But that's clearly an epistemic issue -- concerning only our own state of ignorance -- rather than an ontological one -- concerning only what is actually the case! The logic which distinguishes "epistemic" from "ontological" is surely clear and useful, is it not?

Sorry if that seemed to be an unduly leading and rhetorical question!

Any attempt to substitute the man on the Clapham Omnibus's "viewpoint" -- always assuming that he/she has one in the first place, that is -- for the distinction which all physicists have been trained to understand is lMV to substitute precision and understanding for, effectively, hopelessly trivial "Page 3"-type misunderstanding, but l anticipate you'll disagree, and l'm not seeking war for its own sake!


It is the case that chaotic systems are indeterminate to a fine degree whilst still being deterministic i.e. necessarily moving from state to state through time in a manner that can be traced back afterward in principle.

No. You cannot trace them back. Or forward (same problem actually).

.. But Camilla stressed "in principle". The fact that that is not practically achievable impinges not at all upon the ontological issue. ln fact it reinforces acceptance of the fact that your objection is just an epistemic one, but your (our) ignorance of the nth-degree physical details of some system certainly does not wipe out those continuous trajectories!

This (and only this, I suspect) is the key point in dispute.

Alas, l think that we're completely firing across each others' bows .. and we haven't even begun to discuss the core issue of consciousness itself yet! .. Although you disagree, Peter. Andrew found it so distasteful that he retired from the game, although it would be nice to see him return -- and l did warn people when l opened up this particular discussion topic that disagreements can be extremely vehement. Both Camilla and myself have repeatedly encountered vehement, apparently sincere incomprehension many times, even from philosophers. (ln fact, particularly from philosophers! Camilla is currently "enjoying" a 4-day phenomenal qualities conference at the University of Hertfordshire, containing world-famous philosophers of mind such as Ned Block, David Chalmers and David Papineau, and has told me that thus far it's pretty dire, with a solidly entrenched bloc of naive realists and externalists about colours, sounds and so on.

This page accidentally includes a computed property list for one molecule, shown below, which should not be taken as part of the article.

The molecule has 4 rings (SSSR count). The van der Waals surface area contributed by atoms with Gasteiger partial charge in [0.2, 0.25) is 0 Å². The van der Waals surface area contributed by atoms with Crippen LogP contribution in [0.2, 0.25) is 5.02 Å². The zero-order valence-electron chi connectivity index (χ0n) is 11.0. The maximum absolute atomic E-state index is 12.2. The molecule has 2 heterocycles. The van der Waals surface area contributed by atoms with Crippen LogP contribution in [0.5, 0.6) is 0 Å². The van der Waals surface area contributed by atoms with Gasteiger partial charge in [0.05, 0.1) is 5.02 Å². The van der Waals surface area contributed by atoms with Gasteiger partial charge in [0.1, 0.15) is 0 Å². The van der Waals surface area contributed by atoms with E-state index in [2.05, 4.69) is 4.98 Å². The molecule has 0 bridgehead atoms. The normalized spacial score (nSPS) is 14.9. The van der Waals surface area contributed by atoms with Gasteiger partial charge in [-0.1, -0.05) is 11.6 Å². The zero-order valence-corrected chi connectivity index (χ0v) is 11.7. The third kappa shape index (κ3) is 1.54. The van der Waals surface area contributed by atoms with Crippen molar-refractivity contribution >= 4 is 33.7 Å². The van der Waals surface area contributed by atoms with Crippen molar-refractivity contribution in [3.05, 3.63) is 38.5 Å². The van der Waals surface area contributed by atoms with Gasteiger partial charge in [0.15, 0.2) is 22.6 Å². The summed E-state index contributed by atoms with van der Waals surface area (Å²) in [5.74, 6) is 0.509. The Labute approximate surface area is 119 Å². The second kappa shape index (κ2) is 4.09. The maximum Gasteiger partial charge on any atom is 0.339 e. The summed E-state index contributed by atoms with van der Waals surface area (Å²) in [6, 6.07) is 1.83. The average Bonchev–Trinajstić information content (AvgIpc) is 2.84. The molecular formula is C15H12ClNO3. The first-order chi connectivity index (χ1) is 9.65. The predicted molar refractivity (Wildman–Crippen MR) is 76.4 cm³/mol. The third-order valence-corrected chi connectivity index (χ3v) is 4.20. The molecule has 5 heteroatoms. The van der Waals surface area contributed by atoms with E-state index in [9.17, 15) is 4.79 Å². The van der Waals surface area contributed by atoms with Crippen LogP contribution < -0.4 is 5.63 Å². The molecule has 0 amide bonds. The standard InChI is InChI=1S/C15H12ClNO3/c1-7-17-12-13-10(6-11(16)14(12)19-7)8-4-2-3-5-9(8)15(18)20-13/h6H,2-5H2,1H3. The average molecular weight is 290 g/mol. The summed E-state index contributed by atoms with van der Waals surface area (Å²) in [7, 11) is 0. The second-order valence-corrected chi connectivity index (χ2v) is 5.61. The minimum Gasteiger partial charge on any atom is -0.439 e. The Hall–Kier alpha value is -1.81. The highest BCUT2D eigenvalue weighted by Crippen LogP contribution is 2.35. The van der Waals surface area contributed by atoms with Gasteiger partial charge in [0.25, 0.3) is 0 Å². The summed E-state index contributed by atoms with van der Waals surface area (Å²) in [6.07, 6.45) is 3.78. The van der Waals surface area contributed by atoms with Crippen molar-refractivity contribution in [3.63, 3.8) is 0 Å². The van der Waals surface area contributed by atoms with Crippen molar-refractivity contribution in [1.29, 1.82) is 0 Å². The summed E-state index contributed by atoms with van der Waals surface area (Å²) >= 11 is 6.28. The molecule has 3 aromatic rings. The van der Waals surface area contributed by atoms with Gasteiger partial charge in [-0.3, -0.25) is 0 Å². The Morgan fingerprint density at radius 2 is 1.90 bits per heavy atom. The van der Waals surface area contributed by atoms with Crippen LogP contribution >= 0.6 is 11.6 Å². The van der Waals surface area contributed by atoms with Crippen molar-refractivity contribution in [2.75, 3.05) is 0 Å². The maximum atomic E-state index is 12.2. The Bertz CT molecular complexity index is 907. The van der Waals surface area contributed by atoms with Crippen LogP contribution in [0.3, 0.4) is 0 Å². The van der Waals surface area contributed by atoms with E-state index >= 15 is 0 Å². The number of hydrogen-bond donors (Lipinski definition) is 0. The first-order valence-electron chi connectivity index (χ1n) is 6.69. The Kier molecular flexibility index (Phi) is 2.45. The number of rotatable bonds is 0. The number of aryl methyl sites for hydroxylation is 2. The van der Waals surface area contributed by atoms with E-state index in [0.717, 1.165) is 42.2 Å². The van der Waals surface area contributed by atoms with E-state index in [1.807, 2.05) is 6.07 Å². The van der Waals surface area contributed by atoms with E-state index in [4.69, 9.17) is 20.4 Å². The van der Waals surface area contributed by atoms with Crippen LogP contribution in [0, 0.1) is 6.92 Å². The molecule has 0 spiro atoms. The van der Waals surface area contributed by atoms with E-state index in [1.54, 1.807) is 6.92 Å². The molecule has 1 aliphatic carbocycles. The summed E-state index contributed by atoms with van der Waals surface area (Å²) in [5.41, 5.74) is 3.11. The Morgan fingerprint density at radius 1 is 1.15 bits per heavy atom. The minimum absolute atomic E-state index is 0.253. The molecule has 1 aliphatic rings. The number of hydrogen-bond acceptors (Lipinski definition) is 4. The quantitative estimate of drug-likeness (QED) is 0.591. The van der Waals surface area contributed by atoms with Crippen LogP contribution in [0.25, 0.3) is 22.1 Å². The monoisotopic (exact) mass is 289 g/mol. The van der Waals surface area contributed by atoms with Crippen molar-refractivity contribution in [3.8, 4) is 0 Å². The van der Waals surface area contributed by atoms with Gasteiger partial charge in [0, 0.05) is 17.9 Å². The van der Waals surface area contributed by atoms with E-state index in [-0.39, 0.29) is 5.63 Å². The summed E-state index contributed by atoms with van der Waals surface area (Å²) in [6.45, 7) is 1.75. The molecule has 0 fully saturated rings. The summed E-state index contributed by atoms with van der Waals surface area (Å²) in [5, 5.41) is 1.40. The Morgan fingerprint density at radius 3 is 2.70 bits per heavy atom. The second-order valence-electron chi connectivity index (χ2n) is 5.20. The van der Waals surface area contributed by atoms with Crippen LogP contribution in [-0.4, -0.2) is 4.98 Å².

l'm going to check it out tomorrow and Sunday though, even if only to verify its sheer awfulness!


In order to predict the future state of a non-analytic system (which broadly equates to a chaotic system) you need not only to know the starting state of the chaotic system with infinite accuracy, but also run your model with zero time interval and zero chunk size. You are in fact "running" the system itself in order to "trace it back"; nothing less will do.

Agreed.

If you look back at the way I defined predictable you will see that it depends crucially on the concept of being able to place a limit on the errors that can arise in the prediction process. This approach was taken directly from the techniques used in Mathematics to get from "close to zero" to the actual case at zero, or, equivalently, to investigate the properties of systems or equations as some value gets arbitrarily large.

Yes. The notion of limit in mathematics is an extremely useful one.

These techniques were developed over (mainly) the last 500 years to avoid the many pitfalls and false conclusions that otherwise occur.

What I'm seeing is Philosophers wandering into similar types of reasoning but feeling free to ignore the lessons of the past.

Yes they often are wont to do that ..

.. particularly when it comes to the industry's renewed -- and largely science-ignorant -- rejection of the distinction between primary and secondary qualities! confused


lan B.
user 10895495
London, GB
Post #: 99
If you apply the approach based on my definition of predictable, you will (I hope) clearly see that you cannot "trace back" a chaotic system through time other than by observing that actual states (at the times in question) of the system itself.